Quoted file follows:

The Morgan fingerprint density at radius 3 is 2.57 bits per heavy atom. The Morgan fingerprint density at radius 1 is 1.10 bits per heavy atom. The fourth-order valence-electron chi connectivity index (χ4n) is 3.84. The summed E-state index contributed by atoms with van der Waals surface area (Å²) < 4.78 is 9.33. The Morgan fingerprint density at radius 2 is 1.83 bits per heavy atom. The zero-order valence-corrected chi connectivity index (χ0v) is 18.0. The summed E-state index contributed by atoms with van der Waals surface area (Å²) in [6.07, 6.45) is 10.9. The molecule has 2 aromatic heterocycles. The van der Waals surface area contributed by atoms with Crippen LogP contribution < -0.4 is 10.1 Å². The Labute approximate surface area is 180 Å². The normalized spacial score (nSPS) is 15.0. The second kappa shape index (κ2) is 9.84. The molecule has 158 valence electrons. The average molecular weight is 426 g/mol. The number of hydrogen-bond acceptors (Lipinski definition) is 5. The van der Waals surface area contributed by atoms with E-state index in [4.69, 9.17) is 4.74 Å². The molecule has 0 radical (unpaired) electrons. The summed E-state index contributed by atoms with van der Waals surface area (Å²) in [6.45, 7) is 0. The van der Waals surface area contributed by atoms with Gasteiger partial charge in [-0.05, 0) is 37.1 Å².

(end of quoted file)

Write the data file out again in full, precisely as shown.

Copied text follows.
The Morgan fingerprint density at radius 3 is 2.57 bits per heavy atom. The Morgan fingerprint density at radius 1 is 1.10 bits per heavy atom. The fourth-order valence-electron chi connectivity index (χ4n) is 3.84. The summed E-state index contributed by atoms with van der Waals surface area (Å²) < 4.78 is 9.33. The Morgan fingerprint density at radius 2 is 1.83 bits per heavy atom. The zero-order valence-corrected chi connectivity index (χ0v) is 18.0. The summed E-state index contributed by atoms with van der Waals surface area (Å²) in [6.07, 6.45) is 10.9. The molecule has 2 aromatic heterocycles. The van der Waals surface area contributed by atoms with Crippen LogP contribution < -0.4 is 10.1 Å². The Labute approximate surface area is 180 Å². The normalized spacial score (nSPS) is 15.0. The second kappa shape index (κ2) is 9.84. The molecule has 158 valence electrons. The average molecular weight is 426 g/mol. The number of hydrogen-bond acceptors (Lipinski definition) is 5. The van der Waals surface area contributed by atoms with E-state index in [4.69, 9.17) is 4.74 Å². The molecule has 0 radical (unpaired) electrons. The summed E-state index contributed by atoms with van der Waals surface area (Å²) in [6.45, 7) is 0. The van der Waals surface area contributed by atoms with Gasteiger partial charge in [-0.05, 0) is 37.1 Å².